Talking TED-Style: 5 Steps to a Winning Presentation


With the famous TED conference (Technology/Entertainment/Design) celebrating its 30th anniversary, TED "Talks" have been viewed online more than 1 billion times and are streamed 2 million times per day. As an independent communication expert, I can say confidently that, like it or not, your next presentation is being compared to TED.

You may never see a TED stage, and frankly, unless your name is Bono, Sheryl Sandberg or Bill Gates and you're curing malaria in Third World countries, you probably won't get invited to TED anytime soon. But TED has set the gold standard for public speaking, and TED speakers work very hard at creating presentations that go viral; many TED talks have been viewed up to 20 million times. The bottom line is this — you can have a great idea, but in the information age if you cannot communicate your idea persuasively in a succinct, compelling pitch, it doesn't matter. Based on my analysis of 500 TED presentations, here are five techniques for a winning pitch.

1). Tell stories to bond with your prospect. Telling stories is the single best way to make an emotional connection with your listener. After categorizing 150 hours of TED talks, I found that stories make up 65 percent to 72 percent of the content. Researchers at Princeton University are finding that when someone tells a story, the same regions of the listener's brain and the speaker's brain light up. That means the two people are literally in sync. Facebook COO Sheryl Sandberg started a movement called "Lean in." It started with a TED talk, but right before she got on stage, a friend suggested that she downplay the data and statistics in her talks and tell personal stories of her struggle with balancing work and family. She did and it made all the difference.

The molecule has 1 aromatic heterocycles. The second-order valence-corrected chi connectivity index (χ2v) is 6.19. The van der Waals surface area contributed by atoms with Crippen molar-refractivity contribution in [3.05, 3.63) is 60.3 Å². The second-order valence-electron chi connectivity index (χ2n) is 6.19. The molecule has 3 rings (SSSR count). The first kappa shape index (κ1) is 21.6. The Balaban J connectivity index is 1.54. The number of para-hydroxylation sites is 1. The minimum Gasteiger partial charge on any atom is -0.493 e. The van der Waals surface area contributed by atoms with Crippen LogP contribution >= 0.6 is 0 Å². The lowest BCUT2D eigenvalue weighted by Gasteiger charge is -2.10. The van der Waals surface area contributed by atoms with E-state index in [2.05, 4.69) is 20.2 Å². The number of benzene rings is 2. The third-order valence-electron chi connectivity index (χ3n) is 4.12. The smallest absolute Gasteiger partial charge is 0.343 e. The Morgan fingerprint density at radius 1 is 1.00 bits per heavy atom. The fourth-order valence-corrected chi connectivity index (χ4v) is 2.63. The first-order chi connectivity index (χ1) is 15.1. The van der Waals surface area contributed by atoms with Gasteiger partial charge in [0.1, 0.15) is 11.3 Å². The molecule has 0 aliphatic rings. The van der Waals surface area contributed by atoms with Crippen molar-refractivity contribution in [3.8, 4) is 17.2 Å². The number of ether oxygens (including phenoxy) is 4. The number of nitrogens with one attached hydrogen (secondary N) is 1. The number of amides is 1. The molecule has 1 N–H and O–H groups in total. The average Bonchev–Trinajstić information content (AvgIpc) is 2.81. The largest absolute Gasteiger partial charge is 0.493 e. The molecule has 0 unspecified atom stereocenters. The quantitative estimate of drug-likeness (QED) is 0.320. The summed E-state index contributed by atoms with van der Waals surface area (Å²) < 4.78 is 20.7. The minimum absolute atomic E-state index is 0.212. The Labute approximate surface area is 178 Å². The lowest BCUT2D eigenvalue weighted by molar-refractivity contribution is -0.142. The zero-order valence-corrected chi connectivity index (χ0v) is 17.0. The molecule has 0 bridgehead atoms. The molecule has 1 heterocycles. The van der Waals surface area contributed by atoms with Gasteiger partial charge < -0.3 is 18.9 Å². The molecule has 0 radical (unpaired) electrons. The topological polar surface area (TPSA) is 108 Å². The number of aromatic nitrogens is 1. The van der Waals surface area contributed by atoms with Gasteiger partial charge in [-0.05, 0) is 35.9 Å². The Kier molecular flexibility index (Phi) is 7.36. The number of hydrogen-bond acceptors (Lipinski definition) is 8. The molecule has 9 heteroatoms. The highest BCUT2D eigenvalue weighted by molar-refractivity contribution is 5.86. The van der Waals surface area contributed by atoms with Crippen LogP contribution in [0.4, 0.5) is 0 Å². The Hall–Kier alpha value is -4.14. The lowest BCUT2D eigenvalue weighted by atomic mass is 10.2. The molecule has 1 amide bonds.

2). Stick to the rule of three. Simply put, we can only remember about three to five key messages in short-term memory. There's a reason why the Declaration of Independence guarantees the right to life, liberty and the pursuit of happiness. The rule of three is well established among authors in the academic research on persuasion. The rule of three is pervasive across the most famous TED talks. Sheryl Sandberg offered women three ways they can lean in to their careers. Many other speakers tell three stories or offer pieces of advice. My suggestion — if you have a short pitch over coffee at Starbucks, stick to three, four or, at most, five reasons why your prospect should do business with you. The magic formula lies between three to five points.

3). Keep your pitch to under 18 minutes. No speaker at TED is allowed to talk for more than 18 minutes. TED organizers have found that 18 minutes is the ideal amount of time to have a serious discussion without putting your audience to sleep.

4). Use humor without telling a joke. Most small business owners are not comedians. There's a real art to telling a joke. Don't feel as though you need to make one. But humor is very important to tear down walls and to connect us to one another. Sir Ken Robinson is an educator and gave the most famous TED talk. It's been viewed more than 20 million times. He was very funny and never told a joke. He used anecdotal humor — personal observations to elicit a smile and not a belly laugh. For example, he said, 'I was at a dinner party — actually, if you're in education you're rarely invited to dinner parties …' Keep it light, bring a smile to your audience, but don't feel as though you need tell a formal joke.

5). Practice more than you think you should. Most business owners I know practice their golf swing far more than they've rehearsed a pitch that can make or break their business. A Harvard researcher, Dr. Jill Bolte-Taylor, rehearsed her TED talk more than 200 times. That talk was viewed more than 15 million times. One of the viewers was Oprah Winfrey, and it changed Dr. Jill's entire life and career. When you have a pitch and the stakes are high, practice the entire presentation exactly as you plan to deliver it, and do it many, many times.

You have ideas that were meant to be heard. Don't sabotage your potential by underestimating the ability to craft and deliver a pitch that connects to your listener and moves that person to action.

Carmine Gallo is a communication coach, and author of Talk Like Ted: The 9 Public Speaking Secrets of the World’s Top Minds (March 2014, St. Martin’s Press). Having counseled some of the world's most admired brands, Carmine is a former CNN broadcast journalist and bestselling author of such books as The Presentation Secrets of Steve Jobs, and 10 Simple Secrets of the World's Greatest Business Communicators. His work has been featured in The Wall Street Journal, 20/20 and CNBC. He is based in the San Francisco Bay Area.

Originally published on Business News Daily.